Every quarter a handful of analysts release reports letting us know if shipments of devices like PCs, smartphones, tablets, and smart home devices are rising, falling, or flat. Sometimes this data gives us a good idea of current and future trends. This year, I’m not really so sure what it tells us.
With that in mind, IDC says PC shipments from January 1 through March 31 of this year were up a whopping 55-percent over the same period last year. But there are so many unusual factors that it’s hard to say what this means for the future.
A report from another firm, Canalys, also puts the year-over-year increase at 55-percent, while rival research firm Gartner says the increase was just 32-percent, but the two companies have different criteria for what does and does not count as a PC. Also, 32-percent would be huge in any other year.
Last year factories in China were shutting down during the first quarter as the pandemic began to affect daily life there. Since then the factories have opened up again, but demand for home computers has risen as students and workers have been looking for technology to work from home. Meanwhile chip shortages mean that while demand is high, supply is constrained. And COVID-19 is hardly in the rear view mirror yet, but with global vaccination efforts picking up people are starting to think about what the world will look like in a year or two… and nobody really knows whether work-from-home will become the new normal for folks who can, or if most will head back to the office.
All of which is to say… more PCs were shipped last quarter. But I don’t know how much that tells us about what to expect next year or even next quarter.
Here’s a roundup of recent tech news from around the web.
- PC Shipments Show Continued Strength in Q1 2021 Despite Component Shortages and Logistics Issues [IDC]
PC shipments in the first quarter of 2021 were up 55 percent from the same period in 2020. That’s partly due to increased demand, but also largely due to shortages at the start of last year caused by pandemic-related factory shutdowns. Canalys has a similar number, but Gartner puts it at “just” 32-percent.
- NVIDIA Announces CPU for Giant AI and High Performance Computing Workloads [NVIDIA]
NVIDIA says its new NVIDIA Grace data center CPU is an ARM-based processor that delivers “10x the performance of today’s fastest servers” on complex AI and high-performance computing workloads.
- Google Play Movies & TV app for some smart TV platforms shuts down in June [@liliputingnews]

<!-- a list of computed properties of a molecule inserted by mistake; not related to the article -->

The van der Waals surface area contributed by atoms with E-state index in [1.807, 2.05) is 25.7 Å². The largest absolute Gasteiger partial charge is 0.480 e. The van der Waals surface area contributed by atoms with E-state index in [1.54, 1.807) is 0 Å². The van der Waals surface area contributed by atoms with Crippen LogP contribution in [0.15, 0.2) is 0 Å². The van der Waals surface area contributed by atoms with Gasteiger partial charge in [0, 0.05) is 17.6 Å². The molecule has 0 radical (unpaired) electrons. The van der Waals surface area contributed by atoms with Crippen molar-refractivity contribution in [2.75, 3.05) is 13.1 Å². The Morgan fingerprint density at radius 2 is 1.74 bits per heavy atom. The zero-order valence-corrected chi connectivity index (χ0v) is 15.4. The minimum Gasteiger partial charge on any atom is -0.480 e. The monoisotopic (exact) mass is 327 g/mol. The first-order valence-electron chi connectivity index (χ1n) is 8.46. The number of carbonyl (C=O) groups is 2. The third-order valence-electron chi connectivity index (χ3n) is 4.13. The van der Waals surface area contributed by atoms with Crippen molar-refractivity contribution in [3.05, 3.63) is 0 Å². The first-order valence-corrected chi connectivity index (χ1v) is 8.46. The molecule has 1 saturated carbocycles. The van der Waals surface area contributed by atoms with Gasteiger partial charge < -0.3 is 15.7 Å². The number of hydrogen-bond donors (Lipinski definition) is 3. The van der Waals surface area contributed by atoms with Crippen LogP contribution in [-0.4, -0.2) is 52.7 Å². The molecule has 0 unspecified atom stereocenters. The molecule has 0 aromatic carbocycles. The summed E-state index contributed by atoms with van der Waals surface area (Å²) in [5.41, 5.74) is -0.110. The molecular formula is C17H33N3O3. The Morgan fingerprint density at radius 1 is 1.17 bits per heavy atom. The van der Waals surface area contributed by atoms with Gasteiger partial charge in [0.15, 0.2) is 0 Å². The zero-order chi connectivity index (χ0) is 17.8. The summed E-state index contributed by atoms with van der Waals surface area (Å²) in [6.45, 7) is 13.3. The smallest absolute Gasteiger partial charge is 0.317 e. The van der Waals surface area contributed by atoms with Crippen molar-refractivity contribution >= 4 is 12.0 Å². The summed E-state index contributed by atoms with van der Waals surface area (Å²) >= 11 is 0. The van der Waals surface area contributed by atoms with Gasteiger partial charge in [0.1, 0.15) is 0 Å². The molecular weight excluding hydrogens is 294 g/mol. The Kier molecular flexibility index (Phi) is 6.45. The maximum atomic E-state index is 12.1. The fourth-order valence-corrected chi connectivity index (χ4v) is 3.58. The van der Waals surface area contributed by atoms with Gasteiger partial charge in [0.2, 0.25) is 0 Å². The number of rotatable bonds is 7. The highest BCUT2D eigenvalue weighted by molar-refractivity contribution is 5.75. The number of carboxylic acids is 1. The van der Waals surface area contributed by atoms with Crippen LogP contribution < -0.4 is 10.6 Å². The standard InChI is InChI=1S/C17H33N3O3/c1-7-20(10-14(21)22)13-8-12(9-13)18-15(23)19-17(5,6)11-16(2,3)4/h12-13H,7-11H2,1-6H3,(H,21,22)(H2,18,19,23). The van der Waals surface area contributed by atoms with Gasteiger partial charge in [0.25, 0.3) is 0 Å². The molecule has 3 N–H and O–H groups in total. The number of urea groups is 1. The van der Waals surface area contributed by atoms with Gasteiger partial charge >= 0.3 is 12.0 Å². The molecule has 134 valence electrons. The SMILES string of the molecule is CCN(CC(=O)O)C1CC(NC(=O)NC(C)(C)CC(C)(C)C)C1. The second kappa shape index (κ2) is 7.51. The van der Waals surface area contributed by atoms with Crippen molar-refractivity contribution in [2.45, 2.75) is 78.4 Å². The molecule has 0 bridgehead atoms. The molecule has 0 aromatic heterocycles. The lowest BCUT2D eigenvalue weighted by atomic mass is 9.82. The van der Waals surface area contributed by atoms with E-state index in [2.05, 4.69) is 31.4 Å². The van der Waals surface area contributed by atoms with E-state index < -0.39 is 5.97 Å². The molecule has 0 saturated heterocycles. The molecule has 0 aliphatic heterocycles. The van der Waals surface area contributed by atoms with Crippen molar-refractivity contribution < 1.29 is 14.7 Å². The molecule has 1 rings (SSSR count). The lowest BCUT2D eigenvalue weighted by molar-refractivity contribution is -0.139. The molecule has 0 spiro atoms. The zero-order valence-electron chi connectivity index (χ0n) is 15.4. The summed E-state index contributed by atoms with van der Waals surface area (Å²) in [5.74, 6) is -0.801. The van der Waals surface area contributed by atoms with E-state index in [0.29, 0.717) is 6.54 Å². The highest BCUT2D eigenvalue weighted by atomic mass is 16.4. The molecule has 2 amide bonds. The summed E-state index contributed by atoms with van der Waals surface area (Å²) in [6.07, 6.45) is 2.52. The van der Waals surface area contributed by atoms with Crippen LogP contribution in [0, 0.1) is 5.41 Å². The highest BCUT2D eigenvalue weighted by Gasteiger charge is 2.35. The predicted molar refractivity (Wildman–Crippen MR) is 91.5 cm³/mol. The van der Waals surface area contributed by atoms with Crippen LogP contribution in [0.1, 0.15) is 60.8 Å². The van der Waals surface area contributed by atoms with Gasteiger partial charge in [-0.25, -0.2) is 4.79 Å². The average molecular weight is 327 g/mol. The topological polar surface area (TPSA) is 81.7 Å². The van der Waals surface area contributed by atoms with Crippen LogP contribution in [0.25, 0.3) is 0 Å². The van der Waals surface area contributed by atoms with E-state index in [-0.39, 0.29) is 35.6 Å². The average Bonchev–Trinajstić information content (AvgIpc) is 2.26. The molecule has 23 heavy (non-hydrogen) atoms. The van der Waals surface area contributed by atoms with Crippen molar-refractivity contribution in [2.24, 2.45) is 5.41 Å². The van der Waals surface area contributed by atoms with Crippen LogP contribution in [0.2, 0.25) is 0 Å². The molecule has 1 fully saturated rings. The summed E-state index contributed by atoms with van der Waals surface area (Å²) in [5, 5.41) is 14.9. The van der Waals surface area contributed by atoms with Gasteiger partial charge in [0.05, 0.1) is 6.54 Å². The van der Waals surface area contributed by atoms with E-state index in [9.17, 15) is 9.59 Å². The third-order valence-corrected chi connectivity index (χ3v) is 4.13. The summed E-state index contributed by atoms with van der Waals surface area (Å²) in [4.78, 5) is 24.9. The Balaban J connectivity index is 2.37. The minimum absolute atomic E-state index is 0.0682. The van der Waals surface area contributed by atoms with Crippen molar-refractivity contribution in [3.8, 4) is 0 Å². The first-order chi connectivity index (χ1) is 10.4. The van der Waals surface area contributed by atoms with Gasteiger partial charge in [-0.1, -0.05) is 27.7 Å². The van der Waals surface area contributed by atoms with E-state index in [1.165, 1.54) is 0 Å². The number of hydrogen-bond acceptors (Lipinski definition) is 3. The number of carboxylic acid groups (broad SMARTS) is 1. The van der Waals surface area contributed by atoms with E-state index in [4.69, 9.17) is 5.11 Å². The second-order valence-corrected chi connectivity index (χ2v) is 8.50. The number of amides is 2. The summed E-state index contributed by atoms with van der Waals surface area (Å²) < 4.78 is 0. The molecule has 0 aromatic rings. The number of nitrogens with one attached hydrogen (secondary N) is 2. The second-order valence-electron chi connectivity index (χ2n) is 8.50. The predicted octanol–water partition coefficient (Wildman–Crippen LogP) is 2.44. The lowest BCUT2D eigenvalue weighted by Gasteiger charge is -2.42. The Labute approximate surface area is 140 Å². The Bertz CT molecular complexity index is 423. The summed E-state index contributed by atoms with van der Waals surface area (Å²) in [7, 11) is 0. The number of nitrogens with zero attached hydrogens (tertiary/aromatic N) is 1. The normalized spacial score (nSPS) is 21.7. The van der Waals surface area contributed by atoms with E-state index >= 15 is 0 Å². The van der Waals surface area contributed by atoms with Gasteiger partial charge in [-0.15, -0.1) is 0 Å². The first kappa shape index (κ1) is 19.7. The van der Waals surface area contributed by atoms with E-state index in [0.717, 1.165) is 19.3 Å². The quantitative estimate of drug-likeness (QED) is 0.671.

Google is shutting down the Google Play Movies & TV apps for Roku, Samsung, LG, and Vizio smart TVs on June 15, but past purchases should be available in the YouTube apps for those platforms, and you can use Play credits with YouTube. Watchlists won’t transfer though.
- Apple Working on Combined TV Box, Speaker to Revive Home Efforts [Bloomberg]
Apple is allegedly developing a new device that combines the functions of an Apple TV media streamer, a HomePod smart speaker, and a camera for video conferencing. It’s unclear if it’ll ever be released though.
- Apple Facing Supply Shortage of Upcoming High-End iPad Displays [Bloomberg]
Another Bloomberg/Apple leak: The next-gen 12.9 inch iPad Pro may feature a MiniLED display which should be brighter and offer a higher contrast ratio. But due to manufacturing difficulties, it might be delayed and/or available in limited quantities at launch.
- ASUS Introduces Chrome Enterprise Devices for Modern-Day Businesses [Asus]
Asus launches Chrome Enterprise Devices with new enterprise versions of its Chromebook, Chromebook Flip, and Chromebox devices sporting Intel Core or AMD Ryzen chips plus enterprise software and support services (up to 3 years of support).
- Sony plots big PlayStation push into mobile gaming [EuroGamer]
It looks like Sony plans to bring “PlayStation’s most popular franchises” to mobile according to a new job listing. That could mean smartphone versions of titles like Uncharted, The Last of Us, God of War, and more, although it might take years to happen.
- Logitech Harmony universal remotes are being discontinued [TechHive]
Logitech is ending production of its Harmony universal remote controls. Some inventory may still be available for purchase for a while, and software and support will continue. But this is the beginning of the end for the once popular remotes.